Changing our model for development before it's too late
By Andrea Tornielli
As far back as November 2013, in his exhortation Evangelii gaudium that represents the "road map" of his pontificate, Pope Francis had spoken of an economy "that kills."
“Today,” he wrote, “everything comes under the laws of competition and the survival of the fittest, where the powerful feed upon the powerless. As a consequence, masses of people find themselves excluded and marginalized: without work, without possibilities, without any means of escape. Human beings are themselves considered consumer goods to be used and then discarded. We have created a ‘throw away’ culture which is now spreading… The excluded are not the ‘exploited’ but the outcast, the ‘leftovers’.”
These words remain as relevant as ever, even though at the time they brought upon the Pope the crude and unfounded accusation of Marxism levelled at him by commentators ignorant of the Social Doctrine of the Church.
New development model needed
And Pope Francis spoke clearly and unequivocally again from Assisi on Saturday, addressing young people to urgently call for a change in the development model if we are to save humanity threatened by pandemics, wars, and climate change.
“An economy that inspires us with the prophetic dimension,” said the Pope to young people at the Economy of Francesco, “is expressed today in a new vision of the environment and the earth. There are many people, businesses and institutions that are making an ecological conversion. We need to go forward on this road and do more. You are doing and asking everyone to do this ‘more’. It is not enough to make cosmetic changes; we need to discuss models of development. The situation is such that we cannot just wait until the next international summit: the earth burns today, and today we must change, at all levels.”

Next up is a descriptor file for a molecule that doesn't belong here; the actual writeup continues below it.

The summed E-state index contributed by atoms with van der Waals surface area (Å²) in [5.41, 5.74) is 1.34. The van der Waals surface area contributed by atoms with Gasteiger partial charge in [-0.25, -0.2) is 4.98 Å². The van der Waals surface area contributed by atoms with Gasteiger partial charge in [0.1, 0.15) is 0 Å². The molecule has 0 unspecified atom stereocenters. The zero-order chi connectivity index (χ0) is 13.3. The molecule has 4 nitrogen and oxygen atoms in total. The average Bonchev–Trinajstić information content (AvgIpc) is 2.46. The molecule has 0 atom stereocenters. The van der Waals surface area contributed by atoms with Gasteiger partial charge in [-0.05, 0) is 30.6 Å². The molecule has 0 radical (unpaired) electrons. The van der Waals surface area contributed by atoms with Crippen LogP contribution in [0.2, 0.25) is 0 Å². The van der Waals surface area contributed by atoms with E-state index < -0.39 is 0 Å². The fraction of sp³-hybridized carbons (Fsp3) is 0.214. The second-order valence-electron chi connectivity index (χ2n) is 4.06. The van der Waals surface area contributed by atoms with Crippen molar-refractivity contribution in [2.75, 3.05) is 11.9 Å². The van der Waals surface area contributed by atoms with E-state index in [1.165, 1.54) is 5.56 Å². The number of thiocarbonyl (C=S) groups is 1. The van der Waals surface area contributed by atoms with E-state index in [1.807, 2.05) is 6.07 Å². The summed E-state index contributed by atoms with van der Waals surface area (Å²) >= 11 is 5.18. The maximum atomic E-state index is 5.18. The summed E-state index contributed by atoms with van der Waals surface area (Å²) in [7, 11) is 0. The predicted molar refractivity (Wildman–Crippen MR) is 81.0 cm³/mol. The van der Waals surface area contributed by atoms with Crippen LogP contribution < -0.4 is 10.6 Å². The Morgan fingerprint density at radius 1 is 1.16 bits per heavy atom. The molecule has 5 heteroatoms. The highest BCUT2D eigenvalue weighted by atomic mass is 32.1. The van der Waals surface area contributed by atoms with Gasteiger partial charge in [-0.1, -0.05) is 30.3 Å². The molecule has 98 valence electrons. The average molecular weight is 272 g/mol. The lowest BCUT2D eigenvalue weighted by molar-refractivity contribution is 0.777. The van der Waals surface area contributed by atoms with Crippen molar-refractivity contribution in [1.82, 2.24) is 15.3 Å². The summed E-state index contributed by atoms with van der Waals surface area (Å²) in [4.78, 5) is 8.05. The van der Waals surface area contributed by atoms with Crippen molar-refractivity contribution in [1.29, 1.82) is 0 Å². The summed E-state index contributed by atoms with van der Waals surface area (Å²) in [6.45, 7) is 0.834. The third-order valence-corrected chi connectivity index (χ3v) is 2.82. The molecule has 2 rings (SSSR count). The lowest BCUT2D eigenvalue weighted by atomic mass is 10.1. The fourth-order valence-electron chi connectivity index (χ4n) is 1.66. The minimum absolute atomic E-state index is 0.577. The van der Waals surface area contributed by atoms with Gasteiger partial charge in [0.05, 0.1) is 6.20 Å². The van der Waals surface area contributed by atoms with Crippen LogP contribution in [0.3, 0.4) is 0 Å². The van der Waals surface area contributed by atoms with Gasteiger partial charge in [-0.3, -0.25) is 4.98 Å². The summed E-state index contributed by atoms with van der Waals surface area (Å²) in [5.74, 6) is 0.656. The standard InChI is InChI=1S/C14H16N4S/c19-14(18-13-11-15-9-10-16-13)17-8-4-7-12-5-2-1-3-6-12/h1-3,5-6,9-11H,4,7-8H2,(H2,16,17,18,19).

Therefore, a few superficial actions are not enough, nor are the self-interested gimmicks of "greenwashing" enough for everything to continue as before.
We urgently need to question the development model we have embraced.
Cross-cutting, global problems
Pope Francis has launched an appeal that cuts to the root of the problem, one which has not been adequately received, understood and supported in recent years.
Compared to 2013, the situation is even more tragic because of the war that erupted in the heart of Europe with Russia's aggression against Ukraine, which has provided motivation for governments to shut their already half-hearted ecological policies back in their drawers.
Pope Francis—who in his encyclical Laudato si' showed how hunger, wars, migration, and climate change were interconnected—recalled in Assisi that "the cry of the poor and the cry of the earth are the same cry," calling for preference among environmental solutions for those that "reduce misery and inequality."
Message of hope
Yet, even if the future of the world looks bleak to us today because of the looming mad nuclear threat and the equally mad race for rearmament, what comes from Assisi is a message of hope.
There are young people determined to commit themselves creatively to a new economy, to a different and more humane economy, to a new form of finance that has as its center the human being, and not the "god of money".
Our development model can only be changed with participation from below, and by governments convinced of the need for forward-looking choices to ensure a future for the earth and those who inhabit it.
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